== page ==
for any pair of points *z* and *z*

whence (12) will be fulfilled and we obtain by (11)

Since here *e *is
as small as we please and the integral does not depend on *e*, this integral is zero and the
theorem has been proved for "starry" contours.

Now, let *C* be an arbitrary sectionally
smooth curve. If *C* has sharp points, we remove from the
region *D* circles of small radius *e
*with centres at these points, so that the boundary of
the region *D*_{e}*
*obtained has no longer such points (Fig. 20). Producing
inside *D*_{e }a
finite number of lines *g*_{k
}(*k *= 1, 2, ··· , *m*), this region
may obviously be broken up into parts *D*_{k},
bounded by "starry" lines *C*_{k}*
*(*k* = 1, 2, ··· , *n*)*. By what has been
proved above, the integral along any line *C*_{k }vanishes:

* It is readily seen that a
segment of the sectionally smooth curve in a sufficiently small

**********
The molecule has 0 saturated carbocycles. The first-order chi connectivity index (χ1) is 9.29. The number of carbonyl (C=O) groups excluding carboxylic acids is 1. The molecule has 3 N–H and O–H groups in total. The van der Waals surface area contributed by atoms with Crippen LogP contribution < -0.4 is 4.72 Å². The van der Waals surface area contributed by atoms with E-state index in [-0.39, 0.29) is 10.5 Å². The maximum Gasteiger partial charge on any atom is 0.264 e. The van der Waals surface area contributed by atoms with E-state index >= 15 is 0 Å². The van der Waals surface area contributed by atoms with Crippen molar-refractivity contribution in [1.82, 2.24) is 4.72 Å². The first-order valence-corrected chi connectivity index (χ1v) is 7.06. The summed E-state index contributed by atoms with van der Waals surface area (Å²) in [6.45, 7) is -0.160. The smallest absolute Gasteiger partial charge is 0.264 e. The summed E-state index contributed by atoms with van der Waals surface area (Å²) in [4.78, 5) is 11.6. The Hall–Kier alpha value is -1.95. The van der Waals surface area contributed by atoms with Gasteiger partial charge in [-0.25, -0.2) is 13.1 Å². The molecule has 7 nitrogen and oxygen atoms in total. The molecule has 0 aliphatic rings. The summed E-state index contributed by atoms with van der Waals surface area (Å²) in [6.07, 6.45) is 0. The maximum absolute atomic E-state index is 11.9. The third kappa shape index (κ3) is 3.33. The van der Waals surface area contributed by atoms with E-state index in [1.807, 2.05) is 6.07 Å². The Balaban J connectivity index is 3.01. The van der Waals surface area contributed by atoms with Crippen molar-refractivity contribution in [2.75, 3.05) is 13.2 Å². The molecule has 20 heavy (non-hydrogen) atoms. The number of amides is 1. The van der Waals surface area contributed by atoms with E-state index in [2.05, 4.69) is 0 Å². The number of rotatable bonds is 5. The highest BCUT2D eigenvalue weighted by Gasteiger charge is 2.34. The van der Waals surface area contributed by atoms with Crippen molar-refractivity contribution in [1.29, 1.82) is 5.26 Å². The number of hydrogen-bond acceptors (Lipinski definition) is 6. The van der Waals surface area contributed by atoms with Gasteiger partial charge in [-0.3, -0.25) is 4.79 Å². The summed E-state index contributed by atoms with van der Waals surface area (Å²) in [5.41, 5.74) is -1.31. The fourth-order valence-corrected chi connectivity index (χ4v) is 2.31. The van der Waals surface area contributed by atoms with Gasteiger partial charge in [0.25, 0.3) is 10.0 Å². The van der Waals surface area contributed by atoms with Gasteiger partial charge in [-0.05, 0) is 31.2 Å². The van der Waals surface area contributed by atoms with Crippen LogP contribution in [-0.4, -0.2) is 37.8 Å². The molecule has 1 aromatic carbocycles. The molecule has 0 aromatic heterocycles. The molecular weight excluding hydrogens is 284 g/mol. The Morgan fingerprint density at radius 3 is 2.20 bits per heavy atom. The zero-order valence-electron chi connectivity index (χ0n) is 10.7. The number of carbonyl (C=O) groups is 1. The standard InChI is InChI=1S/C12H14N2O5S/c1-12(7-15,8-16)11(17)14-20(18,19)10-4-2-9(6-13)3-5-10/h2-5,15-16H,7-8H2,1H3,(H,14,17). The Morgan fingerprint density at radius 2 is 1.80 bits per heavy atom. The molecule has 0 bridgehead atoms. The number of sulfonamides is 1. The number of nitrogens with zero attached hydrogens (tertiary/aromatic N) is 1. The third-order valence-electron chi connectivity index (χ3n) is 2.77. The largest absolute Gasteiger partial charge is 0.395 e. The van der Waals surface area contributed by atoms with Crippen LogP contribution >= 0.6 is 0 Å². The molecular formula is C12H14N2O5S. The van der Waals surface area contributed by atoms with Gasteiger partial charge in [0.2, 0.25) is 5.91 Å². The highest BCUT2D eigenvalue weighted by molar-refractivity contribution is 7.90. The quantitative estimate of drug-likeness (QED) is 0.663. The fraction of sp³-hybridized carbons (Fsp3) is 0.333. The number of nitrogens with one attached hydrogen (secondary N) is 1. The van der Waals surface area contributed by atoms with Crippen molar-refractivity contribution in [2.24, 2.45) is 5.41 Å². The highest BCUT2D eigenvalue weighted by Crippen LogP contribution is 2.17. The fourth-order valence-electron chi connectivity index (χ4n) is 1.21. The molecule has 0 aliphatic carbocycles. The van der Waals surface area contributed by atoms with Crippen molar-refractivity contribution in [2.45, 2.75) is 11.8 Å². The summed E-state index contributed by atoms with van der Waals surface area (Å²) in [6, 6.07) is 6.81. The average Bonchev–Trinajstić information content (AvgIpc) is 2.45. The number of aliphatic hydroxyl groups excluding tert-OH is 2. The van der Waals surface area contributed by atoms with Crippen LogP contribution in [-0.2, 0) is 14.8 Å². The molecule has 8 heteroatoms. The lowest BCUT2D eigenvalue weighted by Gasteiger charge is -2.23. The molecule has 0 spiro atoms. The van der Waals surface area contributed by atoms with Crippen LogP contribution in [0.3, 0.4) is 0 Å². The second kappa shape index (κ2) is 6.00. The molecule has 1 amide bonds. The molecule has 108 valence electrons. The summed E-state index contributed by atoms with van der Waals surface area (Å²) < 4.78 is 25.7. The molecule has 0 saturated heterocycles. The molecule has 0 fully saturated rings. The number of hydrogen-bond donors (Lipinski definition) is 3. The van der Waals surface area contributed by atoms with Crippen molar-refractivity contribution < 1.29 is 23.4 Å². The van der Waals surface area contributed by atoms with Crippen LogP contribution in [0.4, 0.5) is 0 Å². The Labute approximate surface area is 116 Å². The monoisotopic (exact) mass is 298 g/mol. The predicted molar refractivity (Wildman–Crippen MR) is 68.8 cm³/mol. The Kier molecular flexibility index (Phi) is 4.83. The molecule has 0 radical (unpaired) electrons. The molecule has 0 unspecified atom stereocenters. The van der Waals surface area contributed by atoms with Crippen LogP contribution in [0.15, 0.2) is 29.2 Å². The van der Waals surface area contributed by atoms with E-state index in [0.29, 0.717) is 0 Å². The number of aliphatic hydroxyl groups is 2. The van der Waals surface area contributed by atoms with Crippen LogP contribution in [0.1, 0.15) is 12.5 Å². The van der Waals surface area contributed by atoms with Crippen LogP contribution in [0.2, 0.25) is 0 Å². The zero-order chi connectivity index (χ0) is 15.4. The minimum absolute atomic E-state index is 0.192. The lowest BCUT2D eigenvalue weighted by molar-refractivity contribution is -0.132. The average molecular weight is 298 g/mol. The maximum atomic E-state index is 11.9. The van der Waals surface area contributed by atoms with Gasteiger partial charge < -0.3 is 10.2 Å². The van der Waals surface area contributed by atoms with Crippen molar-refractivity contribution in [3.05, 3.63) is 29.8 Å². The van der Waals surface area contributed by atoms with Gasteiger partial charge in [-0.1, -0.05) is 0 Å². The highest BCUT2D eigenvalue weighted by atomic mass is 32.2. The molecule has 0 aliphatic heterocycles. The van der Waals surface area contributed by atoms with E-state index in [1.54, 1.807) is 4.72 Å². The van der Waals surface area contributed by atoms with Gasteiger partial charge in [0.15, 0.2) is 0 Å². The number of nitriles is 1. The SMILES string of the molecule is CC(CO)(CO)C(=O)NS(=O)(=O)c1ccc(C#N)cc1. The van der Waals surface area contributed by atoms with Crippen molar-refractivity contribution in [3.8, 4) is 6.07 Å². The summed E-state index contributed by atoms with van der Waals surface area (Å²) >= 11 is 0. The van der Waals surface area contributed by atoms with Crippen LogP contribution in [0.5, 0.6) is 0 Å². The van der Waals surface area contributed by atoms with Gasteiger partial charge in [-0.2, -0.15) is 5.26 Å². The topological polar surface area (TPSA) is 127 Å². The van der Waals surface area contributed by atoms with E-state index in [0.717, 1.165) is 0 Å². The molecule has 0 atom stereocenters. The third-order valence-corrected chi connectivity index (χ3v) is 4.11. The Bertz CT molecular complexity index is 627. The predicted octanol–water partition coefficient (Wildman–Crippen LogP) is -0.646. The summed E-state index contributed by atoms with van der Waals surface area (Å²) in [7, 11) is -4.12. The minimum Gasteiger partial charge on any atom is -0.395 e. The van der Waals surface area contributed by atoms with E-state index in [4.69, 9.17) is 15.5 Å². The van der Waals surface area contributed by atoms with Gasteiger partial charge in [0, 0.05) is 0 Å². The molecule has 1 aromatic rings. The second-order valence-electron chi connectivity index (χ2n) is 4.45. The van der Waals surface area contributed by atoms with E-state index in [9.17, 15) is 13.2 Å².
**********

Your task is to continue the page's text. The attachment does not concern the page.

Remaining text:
neighbourhood of its points, not being a point of return, is
itself a "starry" curve. However, in the neighbourhoods
of the starry points, the curve may or may not be starry (for
example, the curve consisting of sections of the parabolas *y*
= *x*² and *y** = *2

We will assume that the lines *C*_{k
}continue in one, for example, positive
direction and add all the equations (13). Since for us every line
is travelled twice and in opposite directions, then all integrals
along *g*_{k }cancel each other (cf. (9) and (10) in **11.**).and the
remaining parts of the boundary *C*_{k}*
*form the boundary *C*_{e}* *of the region
*D*_{e}* *and,
consequently, the integral along this boundary vanishes:

There remains to show that the integral along the
boundary *C* of the region *D* vanishes; however,
this follows directly from the fact that *C* and *C*_{e}* *differ only
by a finite number of small arcs and since the function *f*(*z*)
is bounded, its integrals along these arcs likewise are small.
Thus, the integral along *C* differs as little as one
pleases from the integral along *C*_{e}*
*which vanishes, whence it is also equal to zero. This proves
the theorem completely.

**13
Extension to multiply connected domains**** **Cauchy's
theorem does not, generally speaking, apply to multi-connected
regions. In fact, the function *f*(*z*) = 1/*z *is
analytic everywhere in the ring 1/2 < |*z*| < 2, but